Adventist Students Score High
in Survey’s Second Year
Standardized tests demonstrate value of church-run schools
BY MARK A. KELLNER, News Editor
eventh-day Adventist church-run schools -- no matter how small and no matter how brief a student’s tenure – produce children who test above their grade level and their potential on standardized tests, the second year of a three-year study finds.
"We talk about 'No Child Left Behind,'" a U.S. federal law designed to enhance public education, said Elissa Kido, a professor of Curriculum and Instruction at La Sierra University in Riverside, California, who is the study's project director. "Adventist education is not leaving ANY child behind!"
The survey results, reported to the November, 2008, year-end meeting of the North American Division, were in line with those of the first year. The study is measuring academic achievement using the Iowa Tests of Basic Skills (ITBS) and the Iowa Test of Educational Development (ITED) and the Cognitive Abilities Test (CogAT).
The study, CognitiveGenesis, is funded by private donations and seeks to learn the achievement level in Adventist schools compared to national norms, as well as the student, parental, teacher or school factors are associated with achievement. When completed it will cover the learning accomplishments of every student in the North American Division in grades 3 through 9 and 11. Estimates are that 30,000 students are enrolled in Adventist schools nationwide each year.
IMPRESSIVE RESULTS: Dr. Elissa Kido of La Sierra University, CognitiveGenesis project director, presents results from the second year of a three-year study to North American Division Seventh-day Adventist leaders at a meeting in Silver Spring, Maryland. [Matt Herzel/AR]
"There's a pervasive Adventist advantage in educational performance," said Jerome Thayer, a retired statistician and professor from Andrews University in Berrien Springs, Michigan. "The [longer] a child is in Adventist schools, the higher their achivement level."
While it has been widely acknowledged in church circles that Adventist education helps produce Adventist youngsters who stay connected to the movement, "parents have lost confidence in the academic part," Kido said. The study's data refutes that, Thayer added: "this affirms the teachers and all the blood and sweat" invested in Adventist education, he said.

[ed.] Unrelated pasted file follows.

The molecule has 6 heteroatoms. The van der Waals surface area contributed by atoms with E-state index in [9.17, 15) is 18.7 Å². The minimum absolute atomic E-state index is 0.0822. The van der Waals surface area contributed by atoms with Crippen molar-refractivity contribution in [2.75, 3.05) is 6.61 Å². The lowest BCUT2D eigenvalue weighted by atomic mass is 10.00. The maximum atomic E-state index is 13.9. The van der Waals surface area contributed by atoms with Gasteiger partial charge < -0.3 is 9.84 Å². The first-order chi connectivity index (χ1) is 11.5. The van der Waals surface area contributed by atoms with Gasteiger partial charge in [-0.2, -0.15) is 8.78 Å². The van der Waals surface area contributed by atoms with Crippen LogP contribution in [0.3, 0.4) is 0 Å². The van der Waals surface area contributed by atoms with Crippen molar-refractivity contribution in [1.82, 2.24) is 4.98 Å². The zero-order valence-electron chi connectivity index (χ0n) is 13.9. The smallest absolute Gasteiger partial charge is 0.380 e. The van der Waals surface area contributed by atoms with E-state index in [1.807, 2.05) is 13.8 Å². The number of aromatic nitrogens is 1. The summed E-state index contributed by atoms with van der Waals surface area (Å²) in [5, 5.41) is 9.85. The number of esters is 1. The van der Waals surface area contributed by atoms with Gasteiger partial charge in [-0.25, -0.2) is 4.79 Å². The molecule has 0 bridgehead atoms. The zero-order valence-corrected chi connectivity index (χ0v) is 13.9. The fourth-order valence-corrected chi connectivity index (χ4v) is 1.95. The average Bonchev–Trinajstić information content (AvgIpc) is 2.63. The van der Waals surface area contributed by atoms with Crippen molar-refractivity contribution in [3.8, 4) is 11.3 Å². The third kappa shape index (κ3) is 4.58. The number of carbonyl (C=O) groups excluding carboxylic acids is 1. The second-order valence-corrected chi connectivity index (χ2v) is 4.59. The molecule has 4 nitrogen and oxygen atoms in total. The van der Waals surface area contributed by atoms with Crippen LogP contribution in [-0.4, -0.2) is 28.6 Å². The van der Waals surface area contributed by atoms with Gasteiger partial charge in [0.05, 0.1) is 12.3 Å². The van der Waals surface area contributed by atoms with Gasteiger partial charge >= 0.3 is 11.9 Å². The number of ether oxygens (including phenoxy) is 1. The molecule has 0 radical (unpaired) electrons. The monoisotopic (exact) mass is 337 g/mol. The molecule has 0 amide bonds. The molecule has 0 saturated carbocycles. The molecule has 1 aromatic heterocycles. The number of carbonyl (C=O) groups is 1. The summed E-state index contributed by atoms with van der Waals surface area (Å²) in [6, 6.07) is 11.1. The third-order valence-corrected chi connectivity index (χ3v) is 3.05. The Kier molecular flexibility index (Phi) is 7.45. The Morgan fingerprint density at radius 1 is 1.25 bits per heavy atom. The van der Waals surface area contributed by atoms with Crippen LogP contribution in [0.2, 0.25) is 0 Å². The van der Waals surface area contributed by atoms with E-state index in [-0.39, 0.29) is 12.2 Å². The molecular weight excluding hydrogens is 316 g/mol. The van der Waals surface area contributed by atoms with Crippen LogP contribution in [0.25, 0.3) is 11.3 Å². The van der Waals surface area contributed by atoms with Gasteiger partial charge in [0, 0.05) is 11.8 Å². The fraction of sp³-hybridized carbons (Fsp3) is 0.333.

According to Kido, one "amazing" result from the study is the overall level of achievement: "at all ability levels, the students are scoring above prediction. Students who need extra challenge, they’re getting it," she told NAD delegates.
Kido added, "Do we want our kids in Adventist schools and do we want them there year after year? Yes, if we want these kinds of academic achievement. You want to send them from the very beginning. We talk about a hidden curriculum – everything that is not in the books, but that happens at the school."
Division leaders expressed satisfaction at the report. "The results of this survey point out that Adventist education, as a whole, is quality education, that children are learning, not only above the national average, but also above their personal predicted ability," said Larry Blackmer, NAD education vice president. "And because it’s such a broad survey, it points to a quality system, not just quality curriculum or teachers or schools, but all of those together making up a quality system."
Don Schneider, division president, added, "I don’t know what more we can hope for in that. I'm proud of you, [and] proud of Adventist schools."
Along with Thayer and Kido, another principal is Robert Cruise, the study's research director and a former professor of statistics and research at several Adventist universities. Additional information on the study, including second year results, is available online at http://www.cognitivegenesis.org/.
-- with additional reporting from Adventist News Network.